"On this third one, I absolutely insisted that we have no limits. I just wanted to tell everybody to create to the max, don't worry about a record company and what they're going to say. We'll make the record first and then we'll find the record company once it's done. Don't worry about style, don't worry about textures, just go for it. And I wanted to make it a collaborative project so we could all just enjoy creating together. I feel it's my best of the three."

It's an assessment that certainly holds up, I'm a Harmony radiating a delicate beauty and creative vitality that is clearly the result of like-minded individuals coming together for nothing more than to create art for art's sake. According to Perhacs, the title track in particular proved to be one of the best examples of this musical and collective creativity.

"["I'm a Harmony" is] an unusual piece," she says. "[My collaborators] were going to forget about it because it was all disjointed with different sections and nobody quite knew how to put it together. I said, 'No, there are such unusual textures in all of that, I want to see us pull it together.' So we did what we could, but the lead master that pulled that one together is Julia; the interesting musical changes, because she's phenomenal at her keyboard and her hearing harmonies. I created the lyrics and the way to pull it together as a song, but her mastery of unusual harmonics on her keyboard, my ear tells me it's sensational. So I just encouraged her to create to the max, no limits. And when she brought it back to us it was gorgeous."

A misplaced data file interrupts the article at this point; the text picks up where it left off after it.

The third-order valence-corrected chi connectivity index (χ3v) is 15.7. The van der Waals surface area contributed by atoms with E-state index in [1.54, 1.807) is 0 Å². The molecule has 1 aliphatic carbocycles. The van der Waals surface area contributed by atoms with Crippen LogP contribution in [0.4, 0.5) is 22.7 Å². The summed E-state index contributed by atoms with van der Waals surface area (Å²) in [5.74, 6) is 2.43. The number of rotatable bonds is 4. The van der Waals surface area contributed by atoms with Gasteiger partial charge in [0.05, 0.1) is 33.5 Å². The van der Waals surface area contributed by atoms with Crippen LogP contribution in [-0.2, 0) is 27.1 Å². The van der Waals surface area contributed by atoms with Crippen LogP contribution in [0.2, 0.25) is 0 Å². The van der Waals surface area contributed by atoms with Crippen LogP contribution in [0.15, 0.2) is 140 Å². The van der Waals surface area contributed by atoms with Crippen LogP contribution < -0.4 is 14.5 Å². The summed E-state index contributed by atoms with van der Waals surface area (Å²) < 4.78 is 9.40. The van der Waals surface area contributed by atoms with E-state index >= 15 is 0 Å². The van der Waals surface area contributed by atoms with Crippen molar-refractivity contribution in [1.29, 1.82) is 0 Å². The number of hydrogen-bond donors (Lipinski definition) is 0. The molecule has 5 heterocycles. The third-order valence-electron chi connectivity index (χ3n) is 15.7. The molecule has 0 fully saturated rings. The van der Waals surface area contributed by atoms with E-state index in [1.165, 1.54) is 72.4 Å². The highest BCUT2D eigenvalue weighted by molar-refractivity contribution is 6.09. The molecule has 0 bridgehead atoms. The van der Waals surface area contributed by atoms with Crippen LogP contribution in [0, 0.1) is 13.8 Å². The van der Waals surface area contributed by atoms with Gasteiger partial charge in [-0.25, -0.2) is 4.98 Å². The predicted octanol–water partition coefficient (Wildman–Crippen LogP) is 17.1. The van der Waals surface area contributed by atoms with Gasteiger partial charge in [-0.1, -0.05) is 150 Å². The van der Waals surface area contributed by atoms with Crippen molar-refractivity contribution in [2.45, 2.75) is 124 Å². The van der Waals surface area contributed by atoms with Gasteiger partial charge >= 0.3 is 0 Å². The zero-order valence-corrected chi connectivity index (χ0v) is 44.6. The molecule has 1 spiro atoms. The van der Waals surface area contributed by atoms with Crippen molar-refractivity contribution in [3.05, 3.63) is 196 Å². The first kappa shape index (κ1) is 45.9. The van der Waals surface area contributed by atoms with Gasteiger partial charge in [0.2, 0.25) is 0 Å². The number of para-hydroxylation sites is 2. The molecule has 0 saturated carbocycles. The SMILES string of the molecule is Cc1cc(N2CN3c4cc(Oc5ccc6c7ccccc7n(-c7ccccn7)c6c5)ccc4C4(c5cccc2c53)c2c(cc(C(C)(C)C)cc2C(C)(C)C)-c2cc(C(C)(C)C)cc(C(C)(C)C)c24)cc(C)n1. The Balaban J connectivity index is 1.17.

Now, at age 75, her day job as a dental hygienist taking up less of her time than before, she is entertaining the idea of heading out on the road with co-producer and fellow Omnivore Recordings artist Chris Price. It's a life she knows she was never really cut out to live, but the nursing instincts deep within her being are driving her to bring her message of peace and love to an increasingly troubling world.

"The driving force in me is that the world is in trouble, big trouble. And anything we can do to infuse the world with goodness and love and harmonics and drama and artistry that affects people in a way of increasing their growth and their strength, anything we can do in that category is so positive. We need to do it while we're here. Why would I be silent when that medicine is so needed?"

It seems that her entire life has been directed by a divine hand, bringing in the necessary creative partners and opening the proper opportunities where and when they were most needed. Not necessarily by Perhacs, per se, but by those of us living in a world being overrun by darkness and hatred. At the center of it all is the brilliantly soothing, guiding light emanating from Perhacs and her impossibly beautiful music.

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Why filmmaking as a means of expression? Was there an inspirational or defining moment?